Cameron

V3: Cameron's Web Filtering Plans

David Cameron's plans must not rely on web filtering.

The Pirate Party, which campaigns for web freedom, was unsatisfied with Cameron's ideas. Party leader Loz Kaye said that the policies were confused: "With search engine blocks and web filters, there is no foolproof 100 percent block solution. It will always be too much or not enough. This is utterly technologically illiterate. It can not possibly work in the way that Cameron wants."

Tuesday, 23 July, 2013 (All day)

Open Letter to David Cameron: Internet Filtering

Editor's picture

The Rt Hon David Cameron, MP, Prime Minister

10 Downing Street London SW1A 2AA  

Tuesday the 23rd July 2013

Dear Mr Cameron,

As a movement that includes many technically literate individuals, parents and young people, we are writing to you to express our concerns about your recent announcements about internet filtering.  It is the wrong way to tackle the impact that you believe the internet is having on, as you put it, "the innocence of our children".

It is striking that your approach makes dealing with a social problem into a primarily technical exercise to be solved by Internet Service Providers. Many experts have already made clear that the issues you have raised are not just complex, but impossible to deal with effectively with technology alone.  

Government Caving on Snoopers' Charter – Still Much to be Done

Thursday, 25 April, 2013 - 15:15

In what would be a humiliating climbdown for Theresa May cracks opened up again in the coalition on civil liberties. In a U-turn from his appearance in favour of the CDB on the BBC Today programme Nick Clegg announced "that is not necessarily workable or proportional so it's not going to happen".

Opinion: Cameron Wants to Forget The Right to be Forgotten

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Nicholas Foden Supporter Pirate Party Manchester   Online privacy is something I feel very strongly about, and when I heard about the current government's plans to opt out of new EU social media laws, I decided enough was enough and it was time to take bigger stand. I won’t get into the depths of my views in this post but here is a brief idea of the situation.   The EU is proposing laws which would give users the right to delete any information online entities held about them, in its entirety. These laws would have wide reaching implications for safety and privacy online and would act to safeguard against information being stored, shared and sold online by companies such as Facebook and Twitter. Companies whose revenue streams are based on analysing and selling personal information.   In a world when law enforcement agencies now uses social media data against people in court and employers try to vet candidates based on their social media profiles, users should have the right to remove embarrassing, unwanted or unnecessary pictures, posts, or data held about them.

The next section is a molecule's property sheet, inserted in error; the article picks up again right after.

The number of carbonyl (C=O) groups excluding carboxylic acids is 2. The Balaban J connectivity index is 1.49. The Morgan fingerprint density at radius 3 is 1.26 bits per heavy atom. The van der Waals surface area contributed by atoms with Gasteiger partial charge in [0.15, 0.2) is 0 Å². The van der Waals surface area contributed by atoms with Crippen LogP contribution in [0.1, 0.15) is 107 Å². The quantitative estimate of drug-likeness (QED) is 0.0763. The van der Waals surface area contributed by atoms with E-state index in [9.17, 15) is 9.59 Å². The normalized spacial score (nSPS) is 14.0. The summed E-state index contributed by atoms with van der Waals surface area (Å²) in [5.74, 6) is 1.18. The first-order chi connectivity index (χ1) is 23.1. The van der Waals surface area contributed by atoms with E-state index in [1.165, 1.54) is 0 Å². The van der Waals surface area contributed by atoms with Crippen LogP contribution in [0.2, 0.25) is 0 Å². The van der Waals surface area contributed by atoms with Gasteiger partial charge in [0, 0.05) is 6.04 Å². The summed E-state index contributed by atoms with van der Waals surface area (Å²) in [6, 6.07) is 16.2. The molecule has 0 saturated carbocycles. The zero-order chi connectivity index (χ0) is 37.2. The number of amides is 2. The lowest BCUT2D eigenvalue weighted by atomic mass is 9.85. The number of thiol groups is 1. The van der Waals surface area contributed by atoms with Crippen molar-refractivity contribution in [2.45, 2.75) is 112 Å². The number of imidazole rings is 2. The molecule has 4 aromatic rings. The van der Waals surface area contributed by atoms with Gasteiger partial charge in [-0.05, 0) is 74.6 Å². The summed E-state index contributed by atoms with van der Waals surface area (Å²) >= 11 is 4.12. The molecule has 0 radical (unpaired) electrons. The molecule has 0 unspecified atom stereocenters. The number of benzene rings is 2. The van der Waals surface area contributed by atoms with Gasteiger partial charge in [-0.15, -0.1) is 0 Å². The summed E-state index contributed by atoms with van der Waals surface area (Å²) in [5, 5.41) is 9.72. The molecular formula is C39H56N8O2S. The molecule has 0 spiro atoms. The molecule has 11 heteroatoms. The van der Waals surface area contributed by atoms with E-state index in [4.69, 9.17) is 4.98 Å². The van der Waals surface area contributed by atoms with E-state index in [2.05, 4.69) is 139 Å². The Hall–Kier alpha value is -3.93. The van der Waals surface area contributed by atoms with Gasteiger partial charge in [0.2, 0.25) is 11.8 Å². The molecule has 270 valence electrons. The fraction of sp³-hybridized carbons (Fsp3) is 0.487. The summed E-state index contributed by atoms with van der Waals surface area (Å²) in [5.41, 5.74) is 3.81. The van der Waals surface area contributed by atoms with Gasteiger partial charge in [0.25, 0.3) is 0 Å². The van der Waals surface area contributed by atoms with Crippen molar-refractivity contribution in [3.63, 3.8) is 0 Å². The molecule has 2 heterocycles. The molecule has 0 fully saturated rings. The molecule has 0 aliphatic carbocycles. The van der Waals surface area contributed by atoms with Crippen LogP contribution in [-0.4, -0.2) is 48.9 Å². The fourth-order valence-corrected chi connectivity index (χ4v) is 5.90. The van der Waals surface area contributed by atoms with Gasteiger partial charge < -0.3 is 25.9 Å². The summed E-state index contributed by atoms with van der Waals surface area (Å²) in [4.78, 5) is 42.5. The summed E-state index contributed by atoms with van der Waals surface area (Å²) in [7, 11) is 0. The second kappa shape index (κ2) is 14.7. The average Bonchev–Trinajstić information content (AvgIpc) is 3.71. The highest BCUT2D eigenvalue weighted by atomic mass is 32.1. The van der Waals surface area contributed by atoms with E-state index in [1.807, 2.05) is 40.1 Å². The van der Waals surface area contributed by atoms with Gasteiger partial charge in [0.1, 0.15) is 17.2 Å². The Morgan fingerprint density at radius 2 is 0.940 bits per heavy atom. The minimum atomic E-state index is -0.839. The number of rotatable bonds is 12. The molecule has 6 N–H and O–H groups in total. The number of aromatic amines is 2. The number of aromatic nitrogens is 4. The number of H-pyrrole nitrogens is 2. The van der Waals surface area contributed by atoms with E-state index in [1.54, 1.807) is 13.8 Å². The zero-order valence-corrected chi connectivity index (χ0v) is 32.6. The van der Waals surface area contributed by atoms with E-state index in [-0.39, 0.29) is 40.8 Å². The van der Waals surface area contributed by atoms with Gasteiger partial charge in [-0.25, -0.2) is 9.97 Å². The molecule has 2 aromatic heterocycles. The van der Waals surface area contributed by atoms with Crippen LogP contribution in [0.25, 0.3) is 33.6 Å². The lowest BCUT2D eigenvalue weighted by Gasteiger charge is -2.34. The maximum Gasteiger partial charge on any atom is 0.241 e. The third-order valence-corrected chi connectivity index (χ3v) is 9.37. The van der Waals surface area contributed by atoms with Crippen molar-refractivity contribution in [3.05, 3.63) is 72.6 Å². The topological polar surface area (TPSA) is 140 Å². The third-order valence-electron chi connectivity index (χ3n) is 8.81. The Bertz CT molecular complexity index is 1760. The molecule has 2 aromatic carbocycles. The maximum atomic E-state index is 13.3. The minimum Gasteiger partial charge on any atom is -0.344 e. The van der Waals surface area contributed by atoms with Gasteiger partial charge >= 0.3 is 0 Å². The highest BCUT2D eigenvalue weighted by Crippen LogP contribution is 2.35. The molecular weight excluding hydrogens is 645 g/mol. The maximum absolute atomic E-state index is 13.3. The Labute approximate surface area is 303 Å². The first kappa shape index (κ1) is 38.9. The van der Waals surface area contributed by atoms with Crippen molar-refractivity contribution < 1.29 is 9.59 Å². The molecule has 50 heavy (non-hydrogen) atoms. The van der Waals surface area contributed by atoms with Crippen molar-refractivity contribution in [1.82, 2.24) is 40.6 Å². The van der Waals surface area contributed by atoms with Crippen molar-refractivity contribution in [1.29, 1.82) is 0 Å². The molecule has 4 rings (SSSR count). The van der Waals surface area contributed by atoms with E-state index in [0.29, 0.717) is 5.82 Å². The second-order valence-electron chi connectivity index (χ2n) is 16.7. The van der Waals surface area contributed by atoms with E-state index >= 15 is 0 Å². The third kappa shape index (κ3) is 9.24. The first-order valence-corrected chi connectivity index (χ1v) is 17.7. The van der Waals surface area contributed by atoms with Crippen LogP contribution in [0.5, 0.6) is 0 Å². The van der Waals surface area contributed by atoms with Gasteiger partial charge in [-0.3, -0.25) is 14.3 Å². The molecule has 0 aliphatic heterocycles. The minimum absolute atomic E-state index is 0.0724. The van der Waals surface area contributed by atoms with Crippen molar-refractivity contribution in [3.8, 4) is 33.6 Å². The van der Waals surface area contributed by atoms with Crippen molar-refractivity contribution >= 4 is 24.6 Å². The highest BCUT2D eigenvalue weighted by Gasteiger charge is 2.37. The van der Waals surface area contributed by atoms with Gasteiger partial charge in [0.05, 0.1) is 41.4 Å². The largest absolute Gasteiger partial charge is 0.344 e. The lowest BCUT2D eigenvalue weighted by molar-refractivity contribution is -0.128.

The Coalition Has No Digital Rights Policy

Loz Kaye's picture

The Pirate Party movement believes that the way information is shared and controlled is a key fight in 21st century politics. The Internet gives us tools to participate in a more active and equal way in culture, political life and the economy - if we are able to grasp them. These tools, which we could only have only dreamt about two decades ago, have opened up a new front in politics. Every key story this year has had a digital dimension; from the riots to “Hackgate”, from the Middle East to failings in our education system. We all should have the right to take part in the peaceful information revolution.

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